Podolski grabbed the back of Scott's shirt and pushed him toward the footbridge.

"Look, um, about last night," Scott said.

"Screw you. Shut up and move," Podolski said. "If it weren't for this deal, I'd off you myself."

He gave Scott an extra shove.

A man dressed entirely in black stood in the middle of the footbridge when they approached. He was a rotund man with a long scar trailing down his cheek.

Podolski's face, such as it was, brightened as he saw Carlos. "C! What'd I tell you?"

Carlos stood in place, not even looking at Podolski or Scott.

"You got my money?"

"He does," Podolski shouted cheerily, turned to Scott and snarled, "Open the damn bag."

Scott did as he was told and showed the bogus money to Carlos. Carlos nodded, lifted his hand off the rail of the bridge and gestured for the two of them to come closer.

They did so, but at a snail's pace. The wood creaked below their feet, but Podolski watched only the water as he shuffled his feet, as if it would jump up and drag him off the bridge.

Carlos, still looking off at the water, raised his palm to the pair of them and they dutifully stopped. He turned to face them. His eyes were cold and hungry and looked at Scott like he was next on the menu.

"How'd you get my money, cabron?"

"Me?" Scott asked.

"I'm not askin' this piece o' shit here. Where'd you get my money?"

Scott stammered. Carlyle didn't say anything about Carlos questioning him.

"I-I got it from that housekeeper."

"Why you? Why'd she bother wit' givin' it to you?"

"Um, uh..."

Podolski took a step forward. "Does it matter? He's got the money, so take it and go back to the boss with it."

"Ye-yeah, just take it," Scott said meekly, holding out the backpack to Carlos.

He looked at the backpack, then Carlos, back down to the pack, and Carlos again.

"Why do you keep lookin' at the pack, huh? Jesus, Maria, where'd you find this guy, Frankie?"

Podolski was silent.

"Who the hell are you?"

"Just take the money," Scott shouted, and thrust the bag again at Carlos.

Carlos looked closely at Scott's glasses, then at the backpack, then glared at Podolski.

"You got the cops involved in this?"

"No, C, I wouldn't, I woul--"

There was a loud scream and a grunt followed by a splash and pleas for help. Scott looked over the rail; his glasses slid off and fell into the water. Podolski bobbed up and down like a fishing lure, trying desperately to keep his head above water.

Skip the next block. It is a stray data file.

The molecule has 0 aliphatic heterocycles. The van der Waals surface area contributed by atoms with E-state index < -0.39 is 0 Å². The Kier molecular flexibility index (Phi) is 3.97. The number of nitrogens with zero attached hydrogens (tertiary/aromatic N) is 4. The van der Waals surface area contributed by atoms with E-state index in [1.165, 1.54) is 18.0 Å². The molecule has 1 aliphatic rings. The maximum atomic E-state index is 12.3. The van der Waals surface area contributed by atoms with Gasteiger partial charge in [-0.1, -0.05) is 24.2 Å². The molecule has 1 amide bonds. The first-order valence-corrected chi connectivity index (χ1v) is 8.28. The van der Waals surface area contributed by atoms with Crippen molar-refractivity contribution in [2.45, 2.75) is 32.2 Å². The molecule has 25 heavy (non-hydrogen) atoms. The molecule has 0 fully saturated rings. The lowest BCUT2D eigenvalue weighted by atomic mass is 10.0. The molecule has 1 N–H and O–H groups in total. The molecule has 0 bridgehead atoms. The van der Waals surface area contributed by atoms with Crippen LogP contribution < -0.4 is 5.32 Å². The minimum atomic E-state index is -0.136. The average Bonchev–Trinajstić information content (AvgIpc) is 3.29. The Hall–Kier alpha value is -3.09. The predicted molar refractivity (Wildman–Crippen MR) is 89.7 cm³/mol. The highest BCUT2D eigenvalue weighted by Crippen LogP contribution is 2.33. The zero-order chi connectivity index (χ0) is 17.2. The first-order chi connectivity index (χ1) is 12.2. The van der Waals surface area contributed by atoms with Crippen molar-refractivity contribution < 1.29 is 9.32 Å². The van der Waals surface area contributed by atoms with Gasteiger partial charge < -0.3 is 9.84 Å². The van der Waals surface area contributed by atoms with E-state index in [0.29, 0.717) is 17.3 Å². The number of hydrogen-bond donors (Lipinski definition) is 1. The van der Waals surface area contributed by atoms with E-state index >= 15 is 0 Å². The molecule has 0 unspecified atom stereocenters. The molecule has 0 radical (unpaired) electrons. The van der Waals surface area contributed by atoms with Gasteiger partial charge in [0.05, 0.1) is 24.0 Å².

"I thought I'd warned you not to poke your nose into things it shouldn't be poking into," said a harsh, familiar voice that made the back of Scott's head throb painfully.

"You," Scott said to the man who stood behind him. "You stole my notes."

"You know this guy, Nate?"

The man he called "Nate" didn't say anything.

"I see."

"Wh-what about Podolski? You can't just leave him like that!"

"Keep your mouth shut, puta," Carlos said, whose gun was trained on Scott. "Or you'll be joinin' him with St. Peter. Now move."

He gestured with his gun for Scott to move across the bridge. "If I see any cops, you're dead, y'hear?"

The splashing grew weaker.

Scott undulated across the bridge, with the help of several sharp jabs to his ribs from Nate.

"Carlos Guerrero! Houston P.D. Don't move," Carlyle's voice boomed over the bullhorn.

Carlos pulled Scott up against him and pointed his gun at his head. "I swear to God, you come any closer, I'll start shooting! That what you want? A body count!"

Scott squirmed in Carlos' grip. Being part of a body count was not something Carlyle had prepped him on.

Nate spun around and drew his gun. He hit the ground before he could fire a single shot.

There was another splash. One of the cops waded into the water to retrieve Podolski, who they hoped was still alive.

"You think I'm screwing around," Carlos screamed, pointed his gun in the air, shot three rounds, and pointed it again at Scott.

"Put it down, Guerrero. I'm not going to tell you again," Carlyle said.

"Go on, pig, shoot."

"No! Don't shoot," Scott demanded.

"You already got two bodies, what's two more? You think you can get a shot off before I do? Hmm? Try it! C'mon! Shoot me!"

Carlos pointed his gun at Carlyle but stopped short of shooting. With all his might, Scott smashed his elbow in Carlos' gut. He wheezed, dropped his gun, and loosened his grip on Scott.

Scott, not being an idiot, ran for the bridge as fast as his feet could carry him. Carlyle went the other direction, with, as he promised, a swarm of blue-clad cops following behind him to take Carlos into custody.

'Nothing to it,' he said. 'It'll be over in the bat of an eye,' he said, Scott thought as he leaned against the railing of the bridge.

"Carlos Guerrero," Carlyle said proudly, "you are under arrest for the murders of Helena Belgreave and Eliot Nash."